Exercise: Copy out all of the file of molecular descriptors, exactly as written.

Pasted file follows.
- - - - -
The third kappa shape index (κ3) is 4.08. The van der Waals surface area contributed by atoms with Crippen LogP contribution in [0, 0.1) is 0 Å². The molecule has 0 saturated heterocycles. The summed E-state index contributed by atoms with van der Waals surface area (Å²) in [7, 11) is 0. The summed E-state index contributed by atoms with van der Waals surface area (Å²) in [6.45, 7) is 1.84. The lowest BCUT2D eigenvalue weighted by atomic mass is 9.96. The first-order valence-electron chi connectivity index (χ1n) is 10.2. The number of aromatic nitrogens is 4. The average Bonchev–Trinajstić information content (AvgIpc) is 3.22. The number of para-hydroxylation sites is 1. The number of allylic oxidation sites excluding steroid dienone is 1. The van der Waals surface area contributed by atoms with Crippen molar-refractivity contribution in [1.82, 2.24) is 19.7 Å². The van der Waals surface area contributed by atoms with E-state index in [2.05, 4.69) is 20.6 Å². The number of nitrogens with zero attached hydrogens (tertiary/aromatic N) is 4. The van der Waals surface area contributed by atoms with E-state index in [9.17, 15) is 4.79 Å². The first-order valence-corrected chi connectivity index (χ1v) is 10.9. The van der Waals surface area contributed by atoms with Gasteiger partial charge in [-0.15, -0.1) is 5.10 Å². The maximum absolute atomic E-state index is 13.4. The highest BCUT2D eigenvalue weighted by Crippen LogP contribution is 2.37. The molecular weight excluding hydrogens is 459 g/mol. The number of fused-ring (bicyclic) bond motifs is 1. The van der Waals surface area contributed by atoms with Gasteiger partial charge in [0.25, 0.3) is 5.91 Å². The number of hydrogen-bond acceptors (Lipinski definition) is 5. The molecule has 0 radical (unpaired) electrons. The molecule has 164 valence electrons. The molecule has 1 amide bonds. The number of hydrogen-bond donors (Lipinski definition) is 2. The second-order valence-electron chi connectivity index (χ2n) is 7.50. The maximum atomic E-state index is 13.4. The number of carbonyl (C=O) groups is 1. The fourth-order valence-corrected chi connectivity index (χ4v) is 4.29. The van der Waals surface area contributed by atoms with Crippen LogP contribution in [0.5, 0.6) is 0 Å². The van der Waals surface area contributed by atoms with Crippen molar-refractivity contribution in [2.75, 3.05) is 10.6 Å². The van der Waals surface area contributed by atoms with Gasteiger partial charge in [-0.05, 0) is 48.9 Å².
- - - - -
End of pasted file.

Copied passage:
The third kappa shape index (κ3) is 4.08. The van der Waals surface area contributed by atoms with Crippen LogP contribution in [0, 0.1) is 0 Å². The molecule has 0 saturated heterocycles. The summed E-state index contributed by atoms with van der Waals surface area (Å²) in [7, 11) is 0. The summed E-state index contributed by atoms with van der Waals surface area (Å²) in [6.45, 7) is 1.84. The lowest BCUT2D eigenvalue weighted by atomic mass is 9.96. The first-order valence-electron chi connectivity index (χ1n) is 10.2. The number of aromatic nitrogens is 4. The average Bonchev–Trinajstić information content (AvgIpc) is 3.22. The number of para-hydroxylation sites is 1. The number of allylic oxidation sites excluding steroid dienone is 1. The van der Waals surface area contributed by atoms with Crippen molar-refractivity contribution in [1.82, 2.24) is 19.7 Å². The van der Waals surface area contributed by atoms with E-state index in [2.05, 4.69) is 20.6 Å². The number of nitrogens with zero attached hydrogens (tertiary/aromatic N) is 4. The van der Waals surface area contributed by atoms with E-state index in [9.17, 15) is 4.79 Å². The first-order valence-corrected chi connectivity index (χ1v) is 10.9. The van der Waals surface area contributed by atoms with Gasteiger partial charge in [-0.15, -0.1) is 5.10 Å². The maximum absolute atomic E-state index is 13.4. The highest BCUT2D eigenvalue weighted by Crippen LogP contribution is 2.37. The molecular weight excluding hydrogens is 459 g/mol. The number of fused-ring (bicyclic) bond motifs is 1. The van der Waals surface area contributed by atoms with Gasteiger partial charge in [0.25, 0.3) is 5.91 Å². The number of hydrogen-bond acceptors (Lipinski definition) is 5. The molecule has 0 radical (unpaired) electrons. The molecule has 164 valence electrons. The molecule has 1 amide bonds. The number of hydrogen-bond donors (Lipinski definition) is 2. The second-order valence-electron chi connectivity index (χ2n) is 7.50. The maximum atomic E-state index is 13.4. The number of carbonyl (C=O) groups is 1. The fourth-order valence-corrected chi connectivity index (χ4v) is 4.29. The van der Waals surface area contributed by atoms with Crippen LogP contribution in [0.5, 0.6) is 0 Å². The van der Waals surface area contributed by atoms with Crippen molar-refractivity contribution in [2.75, 3.05) is 10.6 Å². The van der Waals surface area contributed by atoms with Gasteiger partial charge in [-0.05, 0) is 48.9 Å².